Beckley, Oxfordshire (†Oxford) C.14
Virgin Suckling the Child, with other details
Although some straightforward paintings of the Virgin and Child still remain in English churches, the Virgin actually suckling the Christ Child is very uncommon and only a few others are left. Two are now on the site, however, at Faversham and Belchamp Walter respectively. Another at Great Canfield in Essex is still to come. Eve, in a scene of Adam Delving and Eve Spinning, might also be suckling a baby at Bledlow. This painting of Eve doing so, painted on a pier in the south aisle Lady chapel, is surrounded by some odd details – odd on the face of it, but explicable, I think.
Below is the enlarged central detail; the Virgin, crowned, and with her hair loose, with her left hand presents her pear-shaped breast to the Child. Her right hand is raised, not, I suspect, in a gesture of blessing, but indicating what is going on above. The very elaborate frame, enclosing a highly decorative rose and trellis background, shows well here, but I can see nothing now of the kneeling figure ‘almost entirely defaced’¹, that Tristram detected below at the left – a tiny figure, right hand raised, at the lower right (main picture, left above) is commented on and shown enlarged at the bottom of this page.
Above the Virgin and Child, and in a cusped, many-sided frame of their own, are more details concerned with Judgement and damnation (detail, below right).
Directly above the crowned, breastfeeding Virgin is an angel, extending his left arm towards a kneeling(?) female figure in robe, cloak and headdress. The angel is Michael (not in armour at this relatively early date). The woman is the Virgin Mary again, presented here with no visible halo as a smiling, matronly presence – and this is the point, I think. This is another Weighing addditional to that associated with the Doom, and it depicts an individual newly-dead soul whose in-life devotion to the Virgin has moved her to intervene on its behalf by dangling her rosary into the scale-pan as at Slapton and Lathbury.
The devilish, grinning creature on the left is trying to prevent this by hauling on the other scale-pan. The scale-pan itself has gone – gone in what may have been a deliberate act of 15th century Iconoclasm, as one commentator called it. Whoever defaced this part (and, I suspect, only this part – the unpigmented areas below do not look like the result of deliberate damage) of the painting seems to have been exclusively concerned to obscure the apparatus for the weighing of an individual soul, presumably on theological grounds too complex for discussion here.* Beside this devil, but outside the frame and visible in the previous photograph, is an obscure figure on a three-legged stool, or, perhaps more likely, in a pot placed over a fire. This would no doubt have been the next stage in the journey for the weighed soul, had the devils, and not the Virgin prevailed, and the details further above, outside the frame, seem to support this. So the Virgin Mary at Beckley is invoked as both ‘Moder and virgine’ as in the contemporary poem quoted in the Introduction to this subject, and in this almost-obliterated Weighing her specific ‘medicine’ is successfully invoked by the dead soul.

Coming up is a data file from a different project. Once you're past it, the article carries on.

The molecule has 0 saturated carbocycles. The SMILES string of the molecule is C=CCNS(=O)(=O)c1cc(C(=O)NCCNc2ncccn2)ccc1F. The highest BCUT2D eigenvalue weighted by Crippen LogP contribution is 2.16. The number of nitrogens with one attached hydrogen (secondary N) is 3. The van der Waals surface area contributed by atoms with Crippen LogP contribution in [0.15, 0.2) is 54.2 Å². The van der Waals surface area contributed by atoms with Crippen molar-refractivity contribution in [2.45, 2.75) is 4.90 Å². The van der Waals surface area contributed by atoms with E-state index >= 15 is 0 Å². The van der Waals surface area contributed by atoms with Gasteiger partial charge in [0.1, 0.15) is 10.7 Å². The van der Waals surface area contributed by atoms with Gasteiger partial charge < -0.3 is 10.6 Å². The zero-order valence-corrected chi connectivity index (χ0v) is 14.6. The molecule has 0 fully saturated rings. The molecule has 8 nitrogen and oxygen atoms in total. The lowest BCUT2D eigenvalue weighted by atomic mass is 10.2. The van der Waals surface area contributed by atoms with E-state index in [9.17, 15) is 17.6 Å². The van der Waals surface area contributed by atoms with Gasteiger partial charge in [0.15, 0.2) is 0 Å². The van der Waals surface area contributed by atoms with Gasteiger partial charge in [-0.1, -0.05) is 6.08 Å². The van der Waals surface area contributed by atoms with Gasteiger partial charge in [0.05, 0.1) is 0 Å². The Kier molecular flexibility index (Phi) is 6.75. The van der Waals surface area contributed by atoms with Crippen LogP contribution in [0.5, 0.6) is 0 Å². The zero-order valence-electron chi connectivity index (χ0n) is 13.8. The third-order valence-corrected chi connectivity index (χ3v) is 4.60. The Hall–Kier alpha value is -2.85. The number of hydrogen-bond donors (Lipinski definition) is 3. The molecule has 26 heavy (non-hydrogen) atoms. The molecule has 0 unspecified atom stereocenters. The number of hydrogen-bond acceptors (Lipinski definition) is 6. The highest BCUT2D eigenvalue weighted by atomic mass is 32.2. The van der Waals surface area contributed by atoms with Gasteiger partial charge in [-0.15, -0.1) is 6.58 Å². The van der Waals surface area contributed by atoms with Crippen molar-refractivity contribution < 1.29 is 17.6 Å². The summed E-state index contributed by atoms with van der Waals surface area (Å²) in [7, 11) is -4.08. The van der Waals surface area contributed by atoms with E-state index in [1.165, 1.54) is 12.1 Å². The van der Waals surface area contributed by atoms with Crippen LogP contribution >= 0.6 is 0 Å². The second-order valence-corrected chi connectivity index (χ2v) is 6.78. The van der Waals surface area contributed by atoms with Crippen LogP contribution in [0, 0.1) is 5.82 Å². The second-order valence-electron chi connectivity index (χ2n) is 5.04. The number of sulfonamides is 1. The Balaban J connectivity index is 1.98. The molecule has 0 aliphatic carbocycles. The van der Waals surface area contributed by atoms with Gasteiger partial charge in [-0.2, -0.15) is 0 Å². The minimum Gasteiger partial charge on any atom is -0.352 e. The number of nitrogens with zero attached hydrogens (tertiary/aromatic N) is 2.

At the top of the painting, hellish activities are going on. Above the angel, but again outside the frame, a figure roasts impaled on a crude spit made of forked sticks and a crosspiece with a turning-handle. Below this handle, at the extreme right, a very obscure figure operates a pair of bellows, fanning the flames underneath the spit. This is the only example of this particular detail I know of in England, but there is another in France, at Sillegny, near Metz, where it is part of a Doom (Jugement Dernier). To the left, another figure hangs by his heels from a hook, perhaps awaiting the same fate. A third devilish figure, described by ET Long as ‘half-man, half-beast’² and distinguished by a fat tail like a fox’s brush, stands in a crouching posture behind the spit. Long is probably right to suggest that this figure is pouring something – the obvious substance would be oil – over the man being roasted. Although it might explain much, neither Long nor Tristram could read the upper-case inscription above, and neither can I, although I wonder if the final word might be some form of sperare, to hope (for).
Finally, here at the right is a tiny figure described in the excellent illustrated church booklet as probably a moquette or two-dimensional lay-figure worked by the master painter for an apprentice to reproduce elsewhere on the wall. It is close enough in outline to the matronly, ‘mother-figure’ Virgin above to make this highly probable: clearly a far less competent hand produced the ill-proportioned end result.
To see the entire painted area of the Lady Chapel wall follow this link. Even the tiny moquette figure shows on this page at the bottom right.
There are still more paintings at Beckley, on the west wall. Most of these are post-medieval, but in general terms the entire iconography of Beckley – including its glass and brass monuments – may turn out to be very important for the understanding of Marian devotion and of medieval theology generally. The work goes on.
Website for Church of the Assumption, Beckley
¹ Tristram III, p.139
² ET Long, Medieval Wall Paintings in Oxfordshire Churches, Oxfordshireiensia, Vol. XXXVII, 1972, p. 91
*But for the benefit of anyone else intrigued, I am thinking of Christian Mortalism and associated ‘heresies’